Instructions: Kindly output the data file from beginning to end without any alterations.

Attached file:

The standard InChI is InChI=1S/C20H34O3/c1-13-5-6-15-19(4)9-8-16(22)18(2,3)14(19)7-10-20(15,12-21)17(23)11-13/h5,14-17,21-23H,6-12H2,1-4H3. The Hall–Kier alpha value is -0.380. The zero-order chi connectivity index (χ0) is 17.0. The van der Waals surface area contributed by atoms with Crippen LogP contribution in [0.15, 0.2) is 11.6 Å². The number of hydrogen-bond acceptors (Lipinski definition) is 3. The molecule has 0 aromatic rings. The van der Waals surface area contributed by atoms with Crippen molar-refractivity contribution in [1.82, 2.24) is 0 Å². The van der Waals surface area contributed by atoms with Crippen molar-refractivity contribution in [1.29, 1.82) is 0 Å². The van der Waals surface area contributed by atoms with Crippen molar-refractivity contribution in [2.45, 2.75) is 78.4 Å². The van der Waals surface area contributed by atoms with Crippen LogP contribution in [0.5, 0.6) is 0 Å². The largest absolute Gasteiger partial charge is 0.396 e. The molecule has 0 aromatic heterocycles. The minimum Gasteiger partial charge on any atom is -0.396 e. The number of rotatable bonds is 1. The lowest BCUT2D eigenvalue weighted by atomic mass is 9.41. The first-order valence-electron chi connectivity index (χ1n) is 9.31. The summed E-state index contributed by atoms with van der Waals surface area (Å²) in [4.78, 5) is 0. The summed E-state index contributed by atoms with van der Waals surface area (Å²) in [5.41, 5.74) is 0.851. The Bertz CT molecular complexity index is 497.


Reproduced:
The standard InChI is InChI=1S/C20H34O3/c1-13-5-6-15-19(4)9-8-16(22)18(2,3)14(19)7-10-20(15,12-21)17(23)11-13/h5,14-17,21-23H,6-12H2,1-4H3. The Hall–Kier alpha value is -0.380. The zero-order chi connectivity index (χ0) is 17.0. The van der Waals surface area contributed by atoms with Crippen LogP contribution in [0.15, 0.2) is 11.6 Å². The number of hydrogen-bond acceptors (Lipinski definition) is 3. The molecule has 0 aromatic rings. The van der Waals surface area contributed by atoms with Crippen molar-refractivity contribution in [1.82, 2.24) is 0 Å². The van der Waals surface area contributed by atoms with Crippen molar-refractivity contribution in [1.29, 1.82) is 0 Å². The van der Waals surface area contributed by atoms with Crippen molar-refractivity contribution in [2.45, 2.75) is 78.4 Å². The van der Waals surface area contributed by atoms with Crippen LogP contribution in [0.5, 0.6) is 0 Å². The largest absolute Gasteiger partial charge is 0.396 e. The molecule has 0 aromatic heterocycles. The minimum Gasteiger partial charge on any atom is -0.396 e. The number of rotatable bonds is 1. The lowest BCUT2D eigenvalue weighted by atomic mass is 9.41. The first-order valence-electron chi connectivity index (χ1n) is 9.31. The summed E-state index contributed by atoms with van der Waals surface area (Å²) in [4.78, 5) is 0. The summed E-state index contributed by atoms with van der Waals surface area (Å²) in [5.41, 5.74) is 0.851. The Bertz CT molecular complexity index is 497.